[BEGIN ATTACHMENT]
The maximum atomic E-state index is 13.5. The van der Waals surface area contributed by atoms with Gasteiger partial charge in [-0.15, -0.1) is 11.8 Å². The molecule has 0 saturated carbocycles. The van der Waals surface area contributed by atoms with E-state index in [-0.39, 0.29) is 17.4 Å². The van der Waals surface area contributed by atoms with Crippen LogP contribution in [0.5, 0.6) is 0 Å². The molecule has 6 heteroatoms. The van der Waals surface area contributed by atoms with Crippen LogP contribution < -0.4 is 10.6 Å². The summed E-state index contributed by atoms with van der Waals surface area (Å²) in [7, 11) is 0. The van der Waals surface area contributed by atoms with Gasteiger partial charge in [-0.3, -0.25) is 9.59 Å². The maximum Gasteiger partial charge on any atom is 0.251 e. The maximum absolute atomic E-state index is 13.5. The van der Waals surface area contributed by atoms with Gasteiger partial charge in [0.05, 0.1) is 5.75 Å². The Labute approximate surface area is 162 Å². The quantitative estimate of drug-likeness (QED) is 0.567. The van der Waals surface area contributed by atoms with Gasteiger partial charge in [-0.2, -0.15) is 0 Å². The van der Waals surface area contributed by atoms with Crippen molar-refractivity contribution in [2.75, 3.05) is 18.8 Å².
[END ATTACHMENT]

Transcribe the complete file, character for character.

The maximum atomic E-state index is 13.5. The van der Waals surface area contributed by atoms with Gasteiger partial charge in [-0.15, -0.1) is 11.8 Å². The molecule has 0 saturated carbocycles. The van der Waals surface area contributed by atoms with E-state index in [-0.39, 0.29) is 17.4 Å². The van der Waals surface area contributed by atoms with Crippen LogP contribution in [0.5, 0.6) is 0 Å². The molecule has 6 heteroatoms. The van der Waals surface area contributed by atoms with Crippen LogP contribution < -0.4 is 10.6 Å². The summed E-state index contributed by atoms with van der Waals surface area (Å²) in [7, 11) is 0. The van der Waals surface area contributed by atoms with Gasteiger partial charge in [-0.3, -0.25) is 9.59 Å². The maximum Gasteiger partial charge on any atom is 0.251 e. The maximum absolute atomic E-state index is 13.5. The van der Waals surface area contributed by atoms with Gasteiger partial charge in [0.05, 0.1) is 5.75 Å². The Labute approximate surface area is 162 Å². The quantitative estimate of drug-likeness (QED) is 0.567. The van der Waals surface area contributed by atoms with Gasteiger partial charge in [-0.2, -0.15) is 0 Å². The van der Waals surface area contributed by atoms with Crippen molar-refractivity contribution in [2.75, 3.05) is 18.8 Å².